“Although he’s not here to tell us, many subjects in the documentary feature ‘Howard’ believe that Ashman injected his own pain and suffering as a marginalized queer person into songs like [the ones in The Little Mermaid], going so far as having to fight to have “Part of Your World” included in “The Little Mermaid” when [then-Walt Disney Studios chair] Jeffrey Katzenberg wanted it cut,” Jeffrey Davis wrote for Collider in May.
Though Ashman worked on only three films for Disney, “it was he who really got to the core of what a movie musical, let alone an animated fairy tale musical, should be about: real characters living out circumstances portrayed as beyond our wildest imagination when it’s actually not all that far away from us, to begin with,” Davis added.
The Little Mermaid has another LGBTQ+ connection. The character of Ursula the sea witch is widely thought to be based on Divine, the gay drag performer who died of a heart attack shortly after Hairspray was released in 1988. It’s a further nod to Waters and the universe he created.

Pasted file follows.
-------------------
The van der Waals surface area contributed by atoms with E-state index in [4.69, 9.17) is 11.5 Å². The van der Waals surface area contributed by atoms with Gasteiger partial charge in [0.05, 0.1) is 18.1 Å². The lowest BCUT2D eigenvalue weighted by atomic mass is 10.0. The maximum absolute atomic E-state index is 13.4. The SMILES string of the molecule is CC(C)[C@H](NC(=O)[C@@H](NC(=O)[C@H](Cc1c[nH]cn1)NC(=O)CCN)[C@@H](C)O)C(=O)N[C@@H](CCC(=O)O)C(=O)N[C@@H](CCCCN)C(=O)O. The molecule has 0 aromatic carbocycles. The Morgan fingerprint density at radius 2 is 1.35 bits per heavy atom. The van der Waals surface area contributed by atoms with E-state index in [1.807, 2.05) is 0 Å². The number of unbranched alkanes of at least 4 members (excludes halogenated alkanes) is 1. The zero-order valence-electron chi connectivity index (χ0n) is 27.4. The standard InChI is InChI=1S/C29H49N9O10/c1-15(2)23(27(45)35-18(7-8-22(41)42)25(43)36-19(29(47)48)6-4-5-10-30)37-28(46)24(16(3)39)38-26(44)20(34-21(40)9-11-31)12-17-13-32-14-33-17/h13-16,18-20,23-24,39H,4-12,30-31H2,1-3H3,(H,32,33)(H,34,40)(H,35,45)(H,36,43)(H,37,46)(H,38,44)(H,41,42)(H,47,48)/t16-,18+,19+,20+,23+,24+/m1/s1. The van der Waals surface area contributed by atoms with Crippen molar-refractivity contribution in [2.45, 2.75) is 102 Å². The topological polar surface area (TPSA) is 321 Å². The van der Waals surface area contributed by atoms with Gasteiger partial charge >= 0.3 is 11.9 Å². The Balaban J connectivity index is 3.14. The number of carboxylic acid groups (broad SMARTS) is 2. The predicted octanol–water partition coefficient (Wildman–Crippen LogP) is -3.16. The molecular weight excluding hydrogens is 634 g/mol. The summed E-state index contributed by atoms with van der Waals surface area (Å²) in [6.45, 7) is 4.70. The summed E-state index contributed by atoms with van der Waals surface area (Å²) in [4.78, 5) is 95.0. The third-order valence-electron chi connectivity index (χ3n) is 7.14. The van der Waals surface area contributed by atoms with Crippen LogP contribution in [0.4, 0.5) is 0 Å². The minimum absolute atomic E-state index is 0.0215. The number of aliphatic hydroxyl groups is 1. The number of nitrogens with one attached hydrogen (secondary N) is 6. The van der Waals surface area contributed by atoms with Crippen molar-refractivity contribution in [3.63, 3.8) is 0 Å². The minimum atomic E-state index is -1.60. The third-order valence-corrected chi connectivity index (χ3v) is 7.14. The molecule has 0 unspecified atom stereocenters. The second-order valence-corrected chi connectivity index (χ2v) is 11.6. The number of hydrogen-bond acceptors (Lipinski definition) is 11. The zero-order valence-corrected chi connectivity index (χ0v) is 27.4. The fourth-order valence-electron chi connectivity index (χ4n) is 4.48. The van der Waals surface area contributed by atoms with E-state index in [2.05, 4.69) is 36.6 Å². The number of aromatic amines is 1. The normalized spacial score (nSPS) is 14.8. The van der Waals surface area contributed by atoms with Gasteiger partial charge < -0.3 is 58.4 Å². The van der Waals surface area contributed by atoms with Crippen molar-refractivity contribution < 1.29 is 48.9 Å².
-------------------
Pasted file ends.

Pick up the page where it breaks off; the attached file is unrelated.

A film with a different sort of gay vibe is Kenneth Anger’s Scorpio Rising from 1963, considered a seminal work of Avant-Garde/Experimental cinema. The 28-minute film follows a group of young, leather-clad bikers as they prepare for a night on the town in New York, leading to a Halloween party that has male nudity and gay undertones if not explicit sexual activity.
The Library of Congress describes it as “a mesmerizing collage of songs from early 1960s pop artists (Elvis Presley, Ricky Nelson, Martha and the Vandellas, the Crystals, Bobby Vinton, and The Angels), a paean to rebel heroes (James Dean, Marlon Brando), and a one-of-kind, rapid-fire exploration and juxtaposition of symbolism and ideas about religion, Nazism, biker subculture, mystique of the underground, gay life and more.”
Shot in and around Brooklyn garages and workshops, with no strict plot or fleshed-out characters, Scorpio Rising is filled with the sort of leather scene images that inspired Robert Mapplethorpe – boots, belts, bikes and the male body.